July 27, 2016
In the Book Notes series, authors create and discuss a music playlist that relates in some way to their recently published book.
Gina Ochsner's second novel The Hidden Letters of Velta B. impressively melds history with magical realism.
Publishers Weekly wrote of the book:
"In Ochsner's...strange, vivid second novel, a woman in a tiny Latvian village traces the magic-infused story of her life...Through bizarre, often hilarious vignettes featuring a cast of colorful characters and slapstick moments, Inara's tale comes to light… Ochsner has created an entire town filled with characters who display eccentric habits and engage in sharp-tongued banter, bringing a touch of believability to even the book's most out-there anecdotes. Humor, mythology, and an immersive setting, as well as a few poignant and visceral moments as family secrets are revealed, render this a memorable tale."
I had no idea how much music would be at the heart of my latest novel The Hidden Letters of Velta B. The novel is set in eastern Latvia and follows the lives of a family who has been caretakers of the town cemetery. I knew early on in the research that history would be important. I thought I would collect old wives tales, jokes, recipes and thread a storyline out of the typical misunderstandings that all so often exist in small town populated by flamboyant and eccentric people. This was a fine place to start. But the more I travelled to eastern Latvia and the more I spent time simply listening, I realized that a huge part of Latvian culture is its music. Particularly important to Latvian culture are the thousands upon thousands of old songs called dainas. Just about everyone I talked to knew many of these old songs and had learned them as children. Some of the songs seemed to me of a more whimsical nature or like a riddle. Some described protocols of courtship and marrying. Some were laments. Others expressed outrage over the oppression Latvians have suffered at the hands of foreign occupiers. There were songs, Ligo songs, specifically sung for Jani Day or St. John's Day, a special mid-summer celebration that starts in the evening and goes until dawn. I attended a book fair in Sweden at which Latvia was featured as the "guest" nation. Several of the events showcased Latvian authors and issues relevant to current Latvian culture, politics and literature. At one event former president Vaira Vike-Freiberga explained the importance of language and music as preservers of identity and history for Latvians. She concluded her remarks by reciting a daina:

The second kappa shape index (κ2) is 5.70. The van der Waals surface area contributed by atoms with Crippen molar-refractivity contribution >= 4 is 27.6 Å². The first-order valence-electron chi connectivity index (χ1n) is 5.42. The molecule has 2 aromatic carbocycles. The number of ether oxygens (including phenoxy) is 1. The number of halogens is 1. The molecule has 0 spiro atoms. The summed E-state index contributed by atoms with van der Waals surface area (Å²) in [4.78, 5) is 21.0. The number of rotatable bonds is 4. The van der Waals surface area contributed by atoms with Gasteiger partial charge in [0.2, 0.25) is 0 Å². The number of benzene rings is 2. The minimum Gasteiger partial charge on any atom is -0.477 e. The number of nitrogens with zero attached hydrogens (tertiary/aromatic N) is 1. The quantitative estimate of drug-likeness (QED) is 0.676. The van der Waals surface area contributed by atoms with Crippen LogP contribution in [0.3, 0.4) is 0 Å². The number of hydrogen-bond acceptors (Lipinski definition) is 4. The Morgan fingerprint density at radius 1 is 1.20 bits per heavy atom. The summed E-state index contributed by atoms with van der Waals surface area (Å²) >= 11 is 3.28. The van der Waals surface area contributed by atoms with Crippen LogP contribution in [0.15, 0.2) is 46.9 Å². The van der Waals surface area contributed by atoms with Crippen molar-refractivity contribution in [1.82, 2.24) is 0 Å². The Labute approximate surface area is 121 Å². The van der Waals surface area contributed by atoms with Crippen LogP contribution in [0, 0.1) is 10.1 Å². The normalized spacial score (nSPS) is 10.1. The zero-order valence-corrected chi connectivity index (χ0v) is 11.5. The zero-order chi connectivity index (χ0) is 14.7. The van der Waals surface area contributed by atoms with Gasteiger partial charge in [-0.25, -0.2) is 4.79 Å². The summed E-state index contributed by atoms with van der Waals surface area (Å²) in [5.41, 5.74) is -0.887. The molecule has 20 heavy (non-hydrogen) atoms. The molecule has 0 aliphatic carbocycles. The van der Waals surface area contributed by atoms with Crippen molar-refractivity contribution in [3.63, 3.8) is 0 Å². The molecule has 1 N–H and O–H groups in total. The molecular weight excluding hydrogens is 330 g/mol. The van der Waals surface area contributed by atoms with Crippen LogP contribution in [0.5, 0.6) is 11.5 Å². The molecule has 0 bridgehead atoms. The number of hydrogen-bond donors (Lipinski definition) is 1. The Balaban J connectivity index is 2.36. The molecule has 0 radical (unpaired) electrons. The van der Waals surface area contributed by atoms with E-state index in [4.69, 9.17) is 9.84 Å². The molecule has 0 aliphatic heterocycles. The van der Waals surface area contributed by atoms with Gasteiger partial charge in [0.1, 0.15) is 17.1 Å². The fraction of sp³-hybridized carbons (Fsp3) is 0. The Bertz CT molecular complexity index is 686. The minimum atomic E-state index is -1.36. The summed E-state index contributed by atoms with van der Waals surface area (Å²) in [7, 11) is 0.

My mother died singing
And so did my father
And so will I
After I die, I will go on singing
With my sister
We'll stand on our gravestones and sing
That's when I knew that music had to be at the core of any story about Latvia.